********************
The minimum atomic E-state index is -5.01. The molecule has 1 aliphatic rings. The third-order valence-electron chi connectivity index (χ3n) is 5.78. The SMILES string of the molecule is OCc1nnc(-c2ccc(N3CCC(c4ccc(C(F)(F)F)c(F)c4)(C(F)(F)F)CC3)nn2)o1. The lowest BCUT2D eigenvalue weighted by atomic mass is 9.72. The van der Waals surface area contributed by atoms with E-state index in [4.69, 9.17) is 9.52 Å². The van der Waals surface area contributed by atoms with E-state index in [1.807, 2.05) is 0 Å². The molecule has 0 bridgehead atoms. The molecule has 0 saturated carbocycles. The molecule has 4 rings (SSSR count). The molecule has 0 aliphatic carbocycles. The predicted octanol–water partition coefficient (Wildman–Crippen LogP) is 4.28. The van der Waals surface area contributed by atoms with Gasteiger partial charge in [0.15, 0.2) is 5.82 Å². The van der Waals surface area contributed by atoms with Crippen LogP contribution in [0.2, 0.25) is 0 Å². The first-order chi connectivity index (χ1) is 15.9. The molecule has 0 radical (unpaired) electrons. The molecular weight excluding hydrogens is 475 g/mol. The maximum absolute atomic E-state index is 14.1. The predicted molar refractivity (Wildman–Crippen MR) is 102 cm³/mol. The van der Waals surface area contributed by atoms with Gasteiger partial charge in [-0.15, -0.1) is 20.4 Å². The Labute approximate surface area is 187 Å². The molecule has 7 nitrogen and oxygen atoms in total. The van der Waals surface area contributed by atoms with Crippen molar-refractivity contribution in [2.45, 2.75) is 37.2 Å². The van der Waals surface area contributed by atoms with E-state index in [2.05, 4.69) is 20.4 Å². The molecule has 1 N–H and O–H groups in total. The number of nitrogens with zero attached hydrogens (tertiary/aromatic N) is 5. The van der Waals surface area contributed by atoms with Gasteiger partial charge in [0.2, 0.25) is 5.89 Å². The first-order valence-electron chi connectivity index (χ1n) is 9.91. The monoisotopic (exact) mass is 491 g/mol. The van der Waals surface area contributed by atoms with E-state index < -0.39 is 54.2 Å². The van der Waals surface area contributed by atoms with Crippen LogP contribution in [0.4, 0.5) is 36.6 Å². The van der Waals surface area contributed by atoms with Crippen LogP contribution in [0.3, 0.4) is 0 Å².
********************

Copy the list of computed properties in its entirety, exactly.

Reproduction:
The minimum atomic E-state index is -5.01. The molecule has 1 aliphatic rings. The third-order valence-electron chi connectivity index (χ3n) is 5.78. The SMILES string of the molecule is OCc1nnc(-c2ccc(N3CCC(c4ccc(C(F)(F)F)c(F)c4)(C(F)(F)F)CC3)nn2)o1. The lowest BCUT2D eigenvalue weighted by atomic mass is 9.72. The van der Waals surface area contributed by atoms with E-state index in [4.69, 9.17) is 9.52 Å². The van der Waals surface area contributed by atoms with E-state index in [1.807, 2.05) is 0 Å². The molecule has 0 bridgehead atoms. The molecule has 0 saturated carbocycles. The molecule has 4 rings (SSSR count). The molecule has 0 aliphatic carbocycles. The predicted octanol–water partition coefficient (Wildman–Crippen LogP) is 4.28. The van der Waals surface area contributed by atoms with Gasteiger partial charge in [0.15, 0.2) is 5.82 Å². The van der Waals surface area contributed by atoms with Crippen LogP contribution in [0.2, 0.25) is 0 Å². The first-order chi connectivity index (χ1) is 15.9. The molecule has 0 radical (unpaired) electrons. The molecular weight excluding hydrogens is 475 g/mol. The maximum absolute atomic E-state index is 14.1. The predicted molar refractivity (Wildman–Crippen MR) is 102 cm³/mol. The van der Waals surface area contributed by atoms with Gasteiger partial charge in [-0.15, -0.1) is 20.4 Å². The Labute approximate surface area is 187 Å². The molecule has 7 nitrogen and oxygen atoms in total. The van der Waals surface area contributed by atoms with Crippen molar-refractivity contribution in [2.45, 2.75) is 37.2 Å². The van der Waals surface area contributed by atoms with E-state index in [2.05, 4.69) is 20.4 Å². The molecule has 1 N–H and O–H groups in total. The number of nitrogens with zero attached hydrogens (tertiary/aromatic N) is 5. The van der Waals surface area contributed by atoms with Gasteiger partial charge in [0.2, 0.25) is 5.89 Å². The first-order valence-electron chi connectivity index (χ1n) is 9.91. The monoisotopic (exact) mass is 491 g/mol. The van der Waals surface area contributed by atoms with E-state index < -0.39 is 54.2 Å². The van der Waals surface area contributed by atoms with Crippen LogP contribution in [0.4, 0.5) is 36.6 Å². The van der Waals surface area contributed by atoms with Crippen LogP contribution in [0.3, 0.4) is 0 Å².